It’s never a good idea to fixate on single data point. Investors need to be aware of inflation, but it’s just one part of the picture. With an articulated target of the U.S. returning to full employment, the Fed is “all in” in regard to keeping short-term rates low and doing whatever it can to help the economy over rough patches. Although the exact nature of fiscal policy and stimulus remains “TBD”—especially until there’s clarity around the makeup of the Senate—we expect a Biden administration to provide plenty of support. Liquidity is also not a concern. These factors, combined with pent-up demand and a vaccine, suggest that the U.S. and global economies will continue to grow.
These conditions provide a favorable backdrop for a wide range of stocks, including growth stalwarts, quality-oriented cyclicals, and a variety of market caps. Hybrid instruments, such as convertible securities and high yield bonds, are also attractive in an environment that is likely to bring a modest increase in inflation. In the traditional fixed income market, long-term government bonds hold limited appeal, but there are opportunities in the corporate credit market, including in less-followed areas like short-duration bank loans.
For investors, diversification remains key. Active risk management is also important. None of us have a crystal ball, so it’s essential to be able to respond and adjust as circumstances change. For example, inflation can be influenced by many other factors, such as geopolitical shocks and other unexpected events. History has shown that inflation does not rise in a linear fashion and can rise quite suddenly, which means a risk-conscious investor should favor investment managers who can make nimble adjustments as conditions unfold.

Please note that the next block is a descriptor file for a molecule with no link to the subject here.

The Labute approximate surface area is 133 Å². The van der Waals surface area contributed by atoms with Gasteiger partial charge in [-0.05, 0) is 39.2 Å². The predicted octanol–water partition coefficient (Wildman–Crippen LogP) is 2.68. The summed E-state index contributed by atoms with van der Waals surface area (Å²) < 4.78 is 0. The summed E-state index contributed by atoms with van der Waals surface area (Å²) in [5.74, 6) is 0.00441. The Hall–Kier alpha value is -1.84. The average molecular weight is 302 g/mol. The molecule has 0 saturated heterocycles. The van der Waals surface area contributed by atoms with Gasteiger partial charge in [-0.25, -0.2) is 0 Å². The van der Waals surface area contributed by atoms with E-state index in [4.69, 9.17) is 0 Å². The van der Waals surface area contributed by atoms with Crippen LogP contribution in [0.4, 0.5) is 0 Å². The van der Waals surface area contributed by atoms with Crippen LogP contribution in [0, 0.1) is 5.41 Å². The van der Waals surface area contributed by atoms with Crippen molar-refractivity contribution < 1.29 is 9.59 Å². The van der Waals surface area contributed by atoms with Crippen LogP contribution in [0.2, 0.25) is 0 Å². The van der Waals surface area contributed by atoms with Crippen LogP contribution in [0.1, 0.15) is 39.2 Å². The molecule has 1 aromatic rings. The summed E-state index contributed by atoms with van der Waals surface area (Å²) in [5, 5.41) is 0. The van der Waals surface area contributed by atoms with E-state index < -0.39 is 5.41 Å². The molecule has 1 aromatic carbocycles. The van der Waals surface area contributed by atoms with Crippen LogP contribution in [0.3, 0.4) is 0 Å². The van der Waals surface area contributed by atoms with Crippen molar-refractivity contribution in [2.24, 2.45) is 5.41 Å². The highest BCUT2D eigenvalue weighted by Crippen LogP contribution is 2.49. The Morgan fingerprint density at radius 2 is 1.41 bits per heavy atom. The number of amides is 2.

Asset allocation and diversification do not guarantee a profit or protect against losses.
Opinions are subject to change due to changes in the market, economic conditions or changes in the legal and/or regulatory environment and may not necessarily come to pass. This information is provided for informational purposes only and should not be considered tax, legal, or investment advice. References to specific securities, asset classes and financial markets are for illustrative purposes only and are not intended to be, and should not be interpreted as, recommendations and should not be deemed as a recommendation to buy or sell the securities mentioned.
High yield securities entail increased credit and liquidity risks compared to investment grade bonds. Convertible securities entail default risk and interest rate risk. Duration is a measure of interest rate risk with high durations indicating greater sensitivity to changes in interest rates. Equity securities entail the risk consisting of market prices declining in general.